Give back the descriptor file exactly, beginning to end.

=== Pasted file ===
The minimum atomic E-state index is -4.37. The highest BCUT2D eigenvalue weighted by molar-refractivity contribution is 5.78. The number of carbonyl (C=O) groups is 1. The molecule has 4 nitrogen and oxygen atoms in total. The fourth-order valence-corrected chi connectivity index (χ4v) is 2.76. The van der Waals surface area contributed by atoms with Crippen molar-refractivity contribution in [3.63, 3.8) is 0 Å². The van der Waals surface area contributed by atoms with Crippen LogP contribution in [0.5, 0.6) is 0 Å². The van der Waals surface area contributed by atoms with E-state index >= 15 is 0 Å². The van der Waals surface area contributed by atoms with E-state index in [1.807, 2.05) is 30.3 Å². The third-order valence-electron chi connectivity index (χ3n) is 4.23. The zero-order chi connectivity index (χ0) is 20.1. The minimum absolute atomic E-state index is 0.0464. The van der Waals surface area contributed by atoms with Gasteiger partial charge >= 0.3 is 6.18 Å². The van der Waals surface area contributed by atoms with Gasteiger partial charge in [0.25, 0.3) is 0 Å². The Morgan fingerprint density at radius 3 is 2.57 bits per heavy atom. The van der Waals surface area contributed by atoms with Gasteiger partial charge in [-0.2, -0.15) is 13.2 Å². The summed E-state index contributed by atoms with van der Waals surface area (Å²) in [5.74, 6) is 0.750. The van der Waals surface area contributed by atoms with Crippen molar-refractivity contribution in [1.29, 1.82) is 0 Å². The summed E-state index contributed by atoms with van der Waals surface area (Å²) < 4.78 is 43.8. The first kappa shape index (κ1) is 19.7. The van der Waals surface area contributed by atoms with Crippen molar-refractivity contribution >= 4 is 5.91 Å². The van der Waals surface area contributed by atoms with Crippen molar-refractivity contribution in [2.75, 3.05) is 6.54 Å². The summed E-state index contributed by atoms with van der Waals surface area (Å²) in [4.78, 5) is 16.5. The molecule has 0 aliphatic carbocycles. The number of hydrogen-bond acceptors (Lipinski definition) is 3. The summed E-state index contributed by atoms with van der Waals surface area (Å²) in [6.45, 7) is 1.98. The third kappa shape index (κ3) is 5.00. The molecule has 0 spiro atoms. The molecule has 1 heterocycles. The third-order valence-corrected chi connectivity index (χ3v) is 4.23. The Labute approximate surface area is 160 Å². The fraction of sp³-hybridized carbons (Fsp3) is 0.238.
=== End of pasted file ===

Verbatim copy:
The minimum atomic E-state index is -4.37. The highest BCUT2D eigenvalue weighted by molar-refractivity contribution is 5.78. The number of carbonyl (C=O) groups is 1. The molecule has 4 nitrogen and oxygen atoms in total. The fourth-order valence-corrected chi connectivity index (χ4v) is 2.76. The van der Waals surface area contributed by atoms with Crippen molar-refractivity contribution in [3.63, 3.8) is 0 Å². The van der Waals surface area contributed by atoms with Crippen LogP contribution in [0.5, 0.6) is 0 Å². The van der Waals surface area contributed by atoms with E-state index >= 15 is 0 Å². The van der Waals surface area contributed by atoms with E-state index in [1.807, 2.05) is 30.3 Å². The third-order valence-electron chi connectivity index (χ3n) is 4.23. The zero-order chi connectivity index (χ0) is 20.1. The minimum absolute atomic E-state index is 0.0464. The van der Waals surface area contributed by atoms with Gasteiger partial charge >= 0.3 is 6.18 Å². The van der Waals surface area contributed by atoms with Gasteiger partial charge in [0.25, 0.3) is 0 Å². The Morgan fingerprint density at radius 3 is 2.57 bits per heavy atom. The van der Waals surface area contributed by atoms with Gasteiger partial charge in [-0.2, -0.15) is 13.2 Å². The summed E-state index contributed by atoms with van der Waals surface area (Å²) in [5.74, 6) is 0.750. The van der Waals surface area contributed by atoms with Crippen molar-refractivity contribution in [1.29, 1.82) is 0 Å². The summed E-state index contributed by atoms with van der Waals surface area (Å²) < 4.78 is 43.8. The first kappa shape index (κ1) is 19.7. The van der Waals surface area contributed by atoms with Crippen molar-refractivity contribution >= 4 is 5.91 Å². The van der Waals surface area contributed by atoms with Crippen molar-refractivity contribution in [2.75, 3.05) is 6.54 Å². The summed E-state index contributed by atoms with van der Waals surface area (Å²) in [4.78, 5) is 16.5. The molecule has 0 aliphatic carbocycles. The number of hydrogen-bond acceptors (Lipinski definition) is 3. The summed E-state index contributed by atoms with van der Waals surface area (Å²) in [6.45, 7) is 1.98. The third kappa shape index (κ3) is 5.00. The molecule has 0 spiro atoms. The molecule has 1 heterocycles. The third-order valence-corrected chi connectivity index (χ3v) is 4.23. The Labute approximate surface area is 160 Å². The fraction of sp³-hybridized carbons (Fsp3) is 0.238.